Launching event on June 19, 2018. From left to right: Ruby Heap, Claire Deschênes, Monique Frize.
A touching moment when Monique Frize presented her book to the Honourable Kirsty Duncan, at the project-launch on June 19th 2018.
In the meantime, a succession of meetings with the University of Ottawa’s Chief Librarian and the CEO of Library and Archives Canada (LAC) resulted in the creation of a formal partnership between the University of Ottawa Library, LAC and INWES-ERI, which successfully negotiated the creation of the Canadian Archive of Women in STEM.
The project was officially launched at the University of Ottawa on June 19th, 2018, in presence of the Honorable Kirsty Duncan, Minister of Science and Sport, of Dr. Mona Nemer, Canada’s Chief Science Officer, of Guy Berthiaume, CEO of LAC and of Jacques Frémont, President and Vice-Chancellor of the University of Ottawa.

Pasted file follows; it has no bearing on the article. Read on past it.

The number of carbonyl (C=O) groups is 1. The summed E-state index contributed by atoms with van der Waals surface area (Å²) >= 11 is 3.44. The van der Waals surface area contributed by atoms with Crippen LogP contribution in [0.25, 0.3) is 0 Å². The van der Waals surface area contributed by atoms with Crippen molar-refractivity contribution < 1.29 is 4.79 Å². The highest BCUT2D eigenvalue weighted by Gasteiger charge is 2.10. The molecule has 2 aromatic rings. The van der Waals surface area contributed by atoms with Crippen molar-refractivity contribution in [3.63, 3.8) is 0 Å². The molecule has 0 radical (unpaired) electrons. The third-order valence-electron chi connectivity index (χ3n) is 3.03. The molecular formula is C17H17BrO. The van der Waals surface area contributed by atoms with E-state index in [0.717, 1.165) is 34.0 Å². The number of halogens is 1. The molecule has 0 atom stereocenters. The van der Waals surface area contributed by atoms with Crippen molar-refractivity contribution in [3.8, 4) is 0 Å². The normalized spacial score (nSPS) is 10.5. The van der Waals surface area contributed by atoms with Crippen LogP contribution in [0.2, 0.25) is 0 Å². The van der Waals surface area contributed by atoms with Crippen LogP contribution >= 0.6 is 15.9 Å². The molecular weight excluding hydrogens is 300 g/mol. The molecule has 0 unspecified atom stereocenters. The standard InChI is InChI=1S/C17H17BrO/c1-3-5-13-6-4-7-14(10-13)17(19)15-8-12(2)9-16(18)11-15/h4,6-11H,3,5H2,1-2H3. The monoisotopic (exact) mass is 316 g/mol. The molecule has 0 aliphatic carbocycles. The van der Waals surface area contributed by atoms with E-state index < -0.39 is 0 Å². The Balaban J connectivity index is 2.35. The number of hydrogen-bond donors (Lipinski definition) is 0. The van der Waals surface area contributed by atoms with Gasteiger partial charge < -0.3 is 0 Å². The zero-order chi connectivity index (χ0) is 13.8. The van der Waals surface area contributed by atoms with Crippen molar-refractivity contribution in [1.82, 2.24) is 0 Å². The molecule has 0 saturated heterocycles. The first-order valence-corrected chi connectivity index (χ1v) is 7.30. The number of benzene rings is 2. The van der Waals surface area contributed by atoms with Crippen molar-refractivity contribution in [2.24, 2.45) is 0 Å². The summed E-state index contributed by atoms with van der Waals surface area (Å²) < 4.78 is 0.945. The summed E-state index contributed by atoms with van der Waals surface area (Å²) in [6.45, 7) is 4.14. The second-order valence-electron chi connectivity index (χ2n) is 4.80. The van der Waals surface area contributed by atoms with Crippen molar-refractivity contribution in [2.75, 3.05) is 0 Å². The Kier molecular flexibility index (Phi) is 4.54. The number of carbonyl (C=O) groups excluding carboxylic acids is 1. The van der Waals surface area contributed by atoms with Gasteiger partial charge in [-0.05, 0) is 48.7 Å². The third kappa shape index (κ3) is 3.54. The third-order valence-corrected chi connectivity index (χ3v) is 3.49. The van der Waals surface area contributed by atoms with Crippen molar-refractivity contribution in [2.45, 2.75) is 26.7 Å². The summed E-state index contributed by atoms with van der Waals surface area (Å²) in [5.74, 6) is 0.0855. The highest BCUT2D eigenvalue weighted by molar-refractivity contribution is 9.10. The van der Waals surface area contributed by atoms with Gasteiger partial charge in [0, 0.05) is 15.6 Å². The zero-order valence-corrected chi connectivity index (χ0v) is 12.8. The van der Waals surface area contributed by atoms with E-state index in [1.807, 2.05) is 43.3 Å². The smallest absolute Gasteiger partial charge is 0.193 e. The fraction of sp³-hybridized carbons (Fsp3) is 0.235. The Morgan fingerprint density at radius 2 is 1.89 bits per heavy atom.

The following links provide examples of the media coverage dedicated to this important event and its outcomes:
3. The Canadian Archive of Women in STEM
Archives and Special Collections
University of Ottawa Library
Objectives and Main Features
The University of Ottawa Library and Library and Archives Canada, in partnership with the International Network of Women Engineers and Scientists-Education and Research Institute (INWES-ERI), is committed to increasing public access to and awareness of records documenting the work and the history of women in Canadian Science, Technology, Engineering, and Mathematics (STEM).
The Canadian Archive of Women in STEM initiative aims to preserve and promote records of significant research value, produced by women and the organizations that support women, involved in STEM activities, including artefacts and digital objects. These archives will complement the current archival material collected at the University of Ottawa’s Canadian Women’s Movement Archives, which already includes records generated by women engineers and scientists.